The support of large MCU suppliers shows that the undertaking from AWS to integrate connectivity into embedded OS software is a timely move.

Amazon Web Services (AWS) has built its own operating system for connecting low-power devices to the cloud. It can accomplish this either directly or through AWS Greengrass, which is software providing local compute services to the IoT edge devices.

Amazon FreeRTOS, as the name implies, is essentially an extension of the FreeRTOS embedded operating system with additional libraries for local networking and cloud connectivity.

 

 

Amazon calls it a "microcontroller operating system" that is built around the FreeRTOS kernel. FreeRTOS, an open-source operating system for embedded devices, was developed in 2003 by Richard Barry, who joined the AWS team in 2016. Subsequently, Barry contributed to the creation of Amazon FreeRTOS.

 

This is how Amazon FreeRTOS works to connect IoT devices to the cloud. Image courtesy of AWS. Click to enlarge.

 

Microcontrollers, which usually run a real-time operating system (RTOS) without the built-in functionality to connect to local networks or the cloud, can now utilize the rich connectivity features of AWS by employing the Amazon FreeRTOS.

For instance, in order to connect to the cloud, embedded developers have to rely on a collection of source files that transport clients like Transport Layer Security (TLS) for sending and receiving data from the cloud. What Amazon FreeRTOS has essentially done is integrate these connectivity resources into a single package.

So IoT developers can easily implement all the services that AWS platform offers for IoT environments. Consequently, as AWS chief Andy Jassy puts it, Amazon FreeRTOS allows designers to develop an IoT application without having to worry about scaling it to millions of devices.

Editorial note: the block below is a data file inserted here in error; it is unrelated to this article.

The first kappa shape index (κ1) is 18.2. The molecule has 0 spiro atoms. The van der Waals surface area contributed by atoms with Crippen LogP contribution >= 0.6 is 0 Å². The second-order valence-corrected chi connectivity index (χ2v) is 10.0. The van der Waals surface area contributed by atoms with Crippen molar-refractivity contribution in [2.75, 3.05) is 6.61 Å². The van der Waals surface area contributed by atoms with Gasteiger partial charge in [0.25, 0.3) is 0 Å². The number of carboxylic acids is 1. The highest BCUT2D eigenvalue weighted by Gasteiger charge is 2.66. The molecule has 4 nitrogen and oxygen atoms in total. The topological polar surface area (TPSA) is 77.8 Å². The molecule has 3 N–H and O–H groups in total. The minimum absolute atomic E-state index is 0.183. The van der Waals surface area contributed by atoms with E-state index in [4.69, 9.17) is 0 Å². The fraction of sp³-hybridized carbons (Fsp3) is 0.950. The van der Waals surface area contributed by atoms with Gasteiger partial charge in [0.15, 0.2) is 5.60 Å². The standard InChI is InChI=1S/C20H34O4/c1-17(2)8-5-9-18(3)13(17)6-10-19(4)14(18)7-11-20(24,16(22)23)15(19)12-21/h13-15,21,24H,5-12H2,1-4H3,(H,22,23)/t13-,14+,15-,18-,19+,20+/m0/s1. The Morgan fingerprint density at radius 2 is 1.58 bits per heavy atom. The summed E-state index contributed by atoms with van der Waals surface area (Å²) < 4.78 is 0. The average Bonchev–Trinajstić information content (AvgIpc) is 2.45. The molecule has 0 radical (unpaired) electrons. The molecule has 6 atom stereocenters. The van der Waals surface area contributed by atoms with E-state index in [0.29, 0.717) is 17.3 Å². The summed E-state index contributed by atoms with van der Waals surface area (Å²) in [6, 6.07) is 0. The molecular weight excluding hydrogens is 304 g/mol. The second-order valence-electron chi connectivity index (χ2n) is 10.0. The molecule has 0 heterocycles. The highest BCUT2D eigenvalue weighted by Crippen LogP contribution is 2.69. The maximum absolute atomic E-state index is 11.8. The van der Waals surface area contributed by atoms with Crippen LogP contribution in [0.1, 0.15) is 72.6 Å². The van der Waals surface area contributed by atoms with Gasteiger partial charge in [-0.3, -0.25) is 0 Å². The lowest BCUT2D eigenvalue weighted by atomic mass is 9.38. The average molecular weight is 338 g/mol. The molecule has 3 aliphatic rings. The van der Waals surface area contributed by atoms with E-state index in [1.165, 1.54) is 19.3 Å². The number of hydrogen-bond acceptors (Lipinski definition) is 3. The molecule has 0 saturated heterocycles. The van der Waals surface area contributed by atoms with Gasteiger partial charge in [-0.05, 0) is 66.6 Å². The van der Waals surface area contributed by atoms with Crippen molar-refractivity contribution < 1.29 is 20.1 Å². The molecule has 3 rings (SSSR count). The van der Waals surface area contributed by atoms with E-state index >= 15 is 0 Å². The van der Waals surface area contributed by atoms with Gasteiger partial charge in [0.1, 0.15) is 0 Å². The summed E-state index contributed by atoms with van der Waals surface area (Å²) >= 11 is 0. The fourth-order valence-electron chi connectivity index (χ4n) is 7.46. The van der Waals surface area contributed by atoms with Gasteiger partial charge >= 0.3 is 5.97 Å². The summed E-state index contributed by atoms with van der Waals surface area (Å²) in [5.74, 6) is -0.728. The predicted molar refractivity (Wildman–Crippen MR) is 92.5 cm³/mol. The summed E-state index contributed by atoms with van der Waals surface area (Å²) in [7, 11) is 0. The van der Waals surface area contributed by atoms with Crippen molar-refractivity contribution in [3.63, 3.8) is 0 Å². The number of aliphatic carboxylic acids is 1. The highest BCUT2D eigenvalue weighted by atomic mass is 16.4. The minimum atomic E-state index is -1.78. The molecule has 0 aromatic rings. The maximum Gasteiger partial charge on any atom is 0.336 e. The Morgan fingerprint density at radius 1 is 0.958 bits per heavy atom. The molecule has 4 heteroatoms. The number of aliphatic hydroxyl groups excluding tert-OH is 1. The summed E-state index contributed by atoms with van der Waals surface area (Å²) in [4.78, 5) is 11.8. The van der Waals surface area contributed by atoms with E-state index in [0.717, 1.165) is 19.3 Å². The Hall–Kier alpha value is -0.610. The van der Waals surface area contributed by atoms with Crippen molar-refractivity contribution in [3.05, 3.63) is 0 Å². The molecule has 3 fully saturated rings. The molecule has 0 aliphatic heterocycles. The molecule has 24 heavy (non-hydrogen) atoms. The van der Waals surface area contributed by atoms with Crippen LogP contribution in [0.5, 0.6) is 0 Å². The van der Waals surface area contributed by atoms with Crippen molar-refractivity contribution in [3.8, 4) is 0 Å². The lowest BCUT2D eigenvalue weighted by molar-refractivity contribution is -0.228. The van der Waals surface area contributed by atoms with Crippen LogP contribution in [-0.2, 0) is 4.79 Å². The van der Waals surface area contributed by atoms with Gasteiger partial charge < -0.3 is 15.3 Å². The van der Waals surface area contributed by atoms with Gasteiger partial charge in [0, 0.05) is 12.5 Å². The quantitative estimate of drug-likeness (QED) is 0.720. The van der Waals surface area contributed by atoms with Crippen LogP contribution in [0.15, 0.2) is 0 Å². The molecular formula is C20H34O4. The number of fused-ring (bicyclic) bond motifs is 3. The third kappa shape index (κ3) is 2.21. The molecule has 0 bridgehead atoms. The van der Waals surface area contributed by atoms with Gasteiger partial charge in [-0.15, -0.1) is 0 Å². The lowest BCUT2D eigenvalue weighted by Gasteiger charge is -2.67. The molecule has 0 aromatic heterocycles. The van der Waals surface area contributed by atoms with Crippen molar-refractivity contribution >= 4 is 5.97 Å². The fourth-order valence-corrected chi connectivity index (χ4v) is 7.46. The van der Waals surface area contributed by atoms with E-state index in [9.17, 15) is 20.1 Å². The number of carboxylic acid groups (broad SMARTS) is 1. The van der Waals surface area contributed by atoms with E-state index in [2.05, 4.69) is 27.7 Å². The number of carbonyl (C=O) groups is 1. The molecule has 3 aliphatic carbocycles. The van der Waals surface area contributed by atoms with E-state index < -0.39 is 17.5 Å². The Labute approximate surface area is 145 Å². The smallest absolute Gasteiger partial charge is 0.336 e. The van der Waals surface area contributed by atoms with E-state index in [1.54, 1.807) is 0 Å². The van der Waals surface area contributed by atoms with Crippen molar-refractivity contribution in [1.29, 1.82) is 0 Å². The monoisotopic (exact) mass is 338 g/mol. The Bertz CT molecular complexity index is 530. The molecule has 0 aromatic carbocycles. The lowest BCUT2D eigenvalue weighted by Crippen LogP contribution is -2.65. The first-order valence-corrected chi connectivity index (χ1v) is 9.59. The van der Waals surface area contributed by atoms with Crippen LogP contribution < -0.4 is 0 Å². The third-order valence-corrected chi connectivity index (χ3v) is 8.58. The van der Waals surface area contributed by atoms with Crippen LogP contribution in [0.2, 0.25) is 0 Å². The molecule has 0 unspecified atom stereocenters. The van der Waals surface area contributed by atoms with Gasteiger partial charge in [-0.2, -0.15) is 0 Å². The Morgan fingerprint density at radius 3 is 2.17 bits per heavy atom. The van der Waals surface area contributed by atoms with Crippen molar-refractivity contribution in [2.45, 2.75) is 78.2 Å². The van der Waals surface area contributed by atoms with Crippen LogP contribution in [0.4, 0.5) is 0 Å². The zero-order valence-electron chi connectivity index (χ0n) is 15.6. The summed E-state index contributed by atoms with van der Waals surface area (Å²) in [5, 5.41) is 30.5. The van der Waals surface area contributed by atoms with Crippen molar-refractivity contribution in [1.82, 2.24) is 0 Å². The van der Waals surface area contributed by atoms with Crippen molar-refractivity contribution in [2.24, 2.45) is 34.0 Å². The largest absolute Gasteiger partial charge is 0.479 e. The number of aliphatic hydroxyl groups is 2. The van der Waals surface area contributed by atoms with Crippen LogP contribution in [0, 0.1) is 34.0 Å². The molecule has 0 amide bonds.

Users can get started with Amazon FreeRTOS Console to configure and download Amazon FreeRTOS for their device.

 

Industry Support for Amazon FreeRTOS

Amazon unveiled the embedded OS software for microcontrollers at its re:Invent conference, and the launch was accompanied by announcements of support from the leading MCU suppliers and toolmakers.

STMicro announced that its STM32 family of microcontrollers will run Amazon FreeRTOS software. Likewise, Microchip's PIC32MZ EF, NXP's LPC54018 and TI's SimpleLink microcontrollers will integrate support for Amazon FreeRTOS platform.

 

A view of the Amazon FreeRTOS device software architecture. Image courtesy of AWS.

 

Then, there are toolchain suppliers such as IAR Systems and Percepio vowing support for this embedded OS software. That, according to AWS, will lead to the availability of a pre-integrated set of tools for developing and debugging connected applications.

The Uppsala, Sweden-based IAR Systems offers debugging and code optimizations tools for embedded designs. And Percepio provides tools that allow developers to identify and solve runtime issues in the application code.

Percepio has announced the support of its Tracealyzer runtime visualization tool for Amazon FreeRTOS. The company says that the Tracealyzer support will provide Amazon FreeRTOS users with the insight on how to execute IoT applications with fewer bugs.

 


 

Do you have experience with FreeRTOS? What do you expect out of this new Amazon initiative? Share your experiences in the comments below.

 

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